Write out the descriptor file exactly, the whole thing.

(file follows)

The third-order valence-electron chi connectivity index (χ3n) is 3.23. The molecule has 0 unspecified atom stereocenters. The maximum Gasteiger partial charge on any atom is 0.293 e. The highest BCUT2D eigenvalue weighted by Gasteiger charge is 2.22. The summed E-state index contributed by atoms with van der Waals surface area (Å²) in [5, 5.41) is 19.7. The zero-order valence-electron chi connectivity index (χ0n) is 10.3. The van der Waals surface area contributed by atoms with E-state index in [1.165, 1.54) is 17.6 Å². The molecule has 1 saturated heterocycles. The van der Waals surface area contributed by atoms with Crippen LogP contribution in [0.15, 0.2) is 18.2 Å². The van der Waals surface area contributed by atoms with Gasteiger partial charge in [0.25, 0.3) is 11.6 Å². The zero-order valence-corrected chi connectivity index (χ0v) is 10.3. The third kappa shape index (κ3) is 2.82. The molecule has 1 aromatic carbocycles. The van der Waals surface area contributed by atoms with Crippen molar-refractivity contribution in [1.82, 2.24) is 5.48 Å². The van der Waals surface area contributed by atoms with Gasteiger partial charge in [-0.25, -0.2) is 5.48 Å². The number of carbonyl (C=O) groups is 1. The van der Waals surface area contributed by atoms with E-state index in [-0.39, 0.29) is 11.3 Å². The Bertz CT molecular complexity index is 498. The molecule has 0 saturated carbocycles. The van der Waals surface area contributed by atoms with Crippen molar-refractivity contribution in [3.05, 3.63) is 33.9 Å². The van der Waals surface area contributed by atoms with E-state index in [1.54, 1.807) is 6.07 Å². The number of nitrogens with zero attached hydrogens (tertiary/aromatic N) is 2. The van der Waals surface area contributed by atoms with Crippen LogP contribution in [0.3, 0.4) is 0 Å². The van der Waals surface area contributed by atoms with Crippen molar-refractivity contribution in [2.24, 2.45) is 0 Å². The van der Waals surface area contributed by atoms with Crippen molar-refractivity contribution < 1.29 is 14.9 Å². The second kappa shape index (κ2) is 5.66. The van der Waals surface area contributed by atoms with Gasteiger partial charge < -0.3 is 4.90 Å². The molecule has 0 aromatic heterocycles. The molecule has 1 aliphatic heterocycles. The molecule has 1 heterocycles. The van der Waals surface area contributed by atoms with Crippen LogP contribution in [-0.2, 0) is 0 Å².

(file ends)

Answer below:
The third-order valence-electron chi connectivity index (χ3n) is 3.23. The molecule has 0 unspecified atom stereocenters. The maximum Gasteiger partial charge on any atom is 0.293 e. The highest BCUT2D eigenvalue weighted by Gasteiger charge is 2.22. The summed E-state index contributed by atoms with van der Waals surface area (Å²) in [5, 5.41) is 19.7. The zero-order valence-electron chi connectivity index (χ0n) is 10.3. The van der Waals surface area contributed by atoms with E-state index in [1.165, 1.54) is 17.6 Å². The molecule has 1 saturated heterocycles. The van der Waals surface area contributed by atoms with Crippen LogP contribution in [0.15, 0.2) is 18.2 Å². The van der Waals surface area contributed by atoms with Gasteiger partial charge in [0.25, 0.3) is 11.6 Å². The zero-order valence-corrected chi connectivity index (χ0v) is 10.3. The third kappa shape index (κ3) is 2.82. The molecule has 1 aromatic carbocycles. The van der Waals surface area contributed by atoms with Crippen molar-refractivity contribution in [1.82, 2.24) is 5.48 Å². The van der Waals surface area contributed by atoms with Gasteiger partial charge in [-0.25, -0.2) is 5.48 Å². The number of carbonyl (C=O) groups is 1. The van der Waals surface area contributed by atoms with E-state index in [-0.39, 0.29) is 11.3 Å². The Bertz CT molecular complexity index is 498. The molecule has 0 saturated carbocycles. The van der Waals surface area contributed by atoms with Crippen molar-refractivity contribution in [3.05, 3.63) is 33.9 Å². The van der Waals surface area contributed by atoms with E-state index in [1.54, 1.807) is 6.07 Å². The number of nitrogens with zero attached hydrogens (tertiary/aromatic N) is 2. The van der Waals surface area contributed by atoms with Crippen LogP contribution in [0.3, 0.4) is 0 Å². The van der Waals surface area contributed by atoms with Crippen molar-refractivity contribution in [2.24, 2.45) is 0 Å². The van der Waals surface area contributed by atoms with Crippen molar-refractivity contribution < 1.29 is 14.9 Å². The second kappa shape index (κ2) is 5.66. The van der Waals surface area contributed by atoms with Gasteiger partial charge < -0.3 is 4.90 Å². The molecule has 0 aromatic heterocycles. The molecule has 1 aliphatic heterocycles. The molecule has 1 heterocycles. The van der Waals surface area contributed by atoms with Crippen LogP contribution in [-0.2, 0) is 0 Å².